Wednesday, October 30 at 12:30pm to 2:00pm
Kaprielian Hall (KAP), 352
3620 South Vermont Avenue, Los Angeles, CA 90089
One of the earliest and most graphic responses to the current Philippine drug war has been the work of photojournalists. They have elicited a plurality of responses from around the country and the world. This talk raises a series of questions. How does photojournalism become a kind of advocacy by becoming a mode of mourning? How are trauma and grieving braided together in the experience of photographers covering war? What is the fate of photographic images once they travel beyond the control of photographers? For example, among the family of victims and those in working class neighborhoods, how are images of the dead received? How do their views affirm or question the State? Indeed, how has the drug war, by instilling a bio-politics of fear, transformed their ways of seeing? What becomes of justice amid images of injustice under a regime of fear?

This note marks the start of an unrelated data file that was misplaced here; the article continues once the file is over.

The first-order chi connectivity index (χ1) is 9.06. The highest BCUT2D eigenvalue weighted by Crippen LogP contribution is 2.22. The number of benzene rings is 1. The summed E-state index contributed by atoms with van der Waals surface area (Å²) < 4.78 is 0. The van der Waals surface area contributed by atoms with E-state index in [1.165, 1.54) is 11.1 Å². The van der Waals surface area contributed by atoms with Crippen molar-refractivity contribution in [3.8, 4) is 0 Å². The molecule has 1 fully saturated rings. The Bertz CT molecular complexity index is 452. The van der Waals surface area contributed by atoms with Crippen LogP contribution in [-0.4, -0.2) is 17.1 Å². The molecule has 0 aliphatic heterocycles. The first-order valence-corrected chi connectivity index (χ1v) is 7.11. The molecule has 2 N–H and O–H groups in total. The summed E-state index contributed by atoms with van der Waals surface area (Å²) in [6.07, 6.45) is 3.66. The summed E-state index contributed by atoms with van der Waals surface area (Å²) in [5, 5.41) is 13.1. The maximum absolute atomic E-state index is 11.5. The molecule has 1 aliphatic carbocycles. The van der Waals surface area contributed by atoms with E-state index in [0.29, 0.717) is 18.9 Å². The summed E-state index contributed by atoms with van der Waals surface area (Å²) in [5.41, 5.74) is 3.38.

Vicente L. Rafael is the Giovanni and Amne Costigan Professor in History at the University of Washington, Seattle. He is the author of several works on the cultural politics of the Philippines including Contracting Colonialism, White Love and Other Events in Filipino History, The Promise of the Foreign, and Motherless Tongues, all published by Duke University Press.
Photo credit: Raffy Lerma, Philippine Daily Inquirer